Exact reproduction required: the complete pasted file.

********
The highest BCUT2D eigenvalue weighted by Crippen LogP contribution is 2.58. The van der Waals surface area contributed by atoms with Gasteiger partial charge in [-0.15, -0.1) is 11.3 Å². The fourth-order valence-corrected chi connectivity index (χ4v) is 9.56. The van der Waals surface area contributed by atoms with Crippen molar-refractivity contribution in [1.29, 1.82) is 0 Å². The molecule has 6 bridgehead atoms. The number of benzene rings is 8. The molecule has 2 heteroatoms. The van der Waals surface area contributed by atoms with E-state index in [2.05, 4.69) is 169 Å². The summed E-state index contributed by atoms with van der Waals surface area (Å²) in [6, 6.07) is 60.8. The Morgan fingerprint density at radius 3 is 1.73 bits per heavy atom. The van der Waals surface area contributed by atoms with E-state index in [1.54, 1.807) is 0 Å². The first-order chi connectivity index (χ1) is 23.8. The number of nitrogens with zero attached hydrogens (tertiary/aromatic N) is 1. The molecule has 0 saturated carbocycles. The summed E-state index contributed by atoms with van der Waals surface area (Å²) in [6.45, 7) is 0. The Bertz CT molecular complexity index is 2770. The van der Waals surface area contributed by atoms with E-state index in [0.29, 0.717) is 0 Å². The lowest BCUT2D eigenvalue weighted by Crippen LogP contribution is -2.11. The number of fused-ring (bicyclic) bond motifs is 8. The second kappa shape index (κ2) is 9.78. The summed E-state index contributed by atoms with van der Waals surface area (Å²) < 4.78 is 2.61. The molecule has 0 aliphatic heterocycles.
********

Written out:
The highest BCUT2D eigenvalue weighted by Crippen LogP contribution is 2.58. The van der Waals surface area contributed by atoms with Gasteiger partial charge in [-0.15, -0.1) is 11.3 Å². The fourth-order valence-corrected chi connectivity index (χ4v) is 9.56. The van der Waals surface area contributed by atoms with Crippen molar-refractivity contribution in [1.29, 1.82) is 0 Å². The molecule has 6 bridgehead atoms. The number of benzene rings is 8. The molecule has 2 heteroatoms. The van der Waals surface area contributed by atoms with E-state index in [2.05, 4.69) is 169 Å². The summed E-state index contributed by atoms with van der Waals surface area (Å²) in [6, 6.07) is 60.8. The Morgan fingerprint density at radius 3 is 1.73 bits per heavy atom. The van der Waals surface area contributed by atoms with E-state index in [1.54, 1.807) is 0 Å². The first-order chi connectivity index (χ1) is 23.8. The number of nitrogens with zero attached hydrogens (tertiary/aromatic N) is 1. The molecule has 0 saturated carbocycles. The summed E-state index contributed by atoms with van der Waals surface area (Å²) in [6.45, 7) is 0. The Bertz CT molecular complexity index is 2770. The van der Waals surface area contributed by atoms with E-state index in [0.29, 0.717) is 0 Å². The lowest BCUT2D eigenvalue weighted by Crippen LogP contribution is -2.11. The number of fused-ring (bicyclic) bond motifs is 8. The second kappa shape index (κ2) is 9.78. The summed E-state index contributed by atoms with van der Waals surface area (Å²) < 4.78 is 2.61. The molecule has 0 aliphatic heterocycles.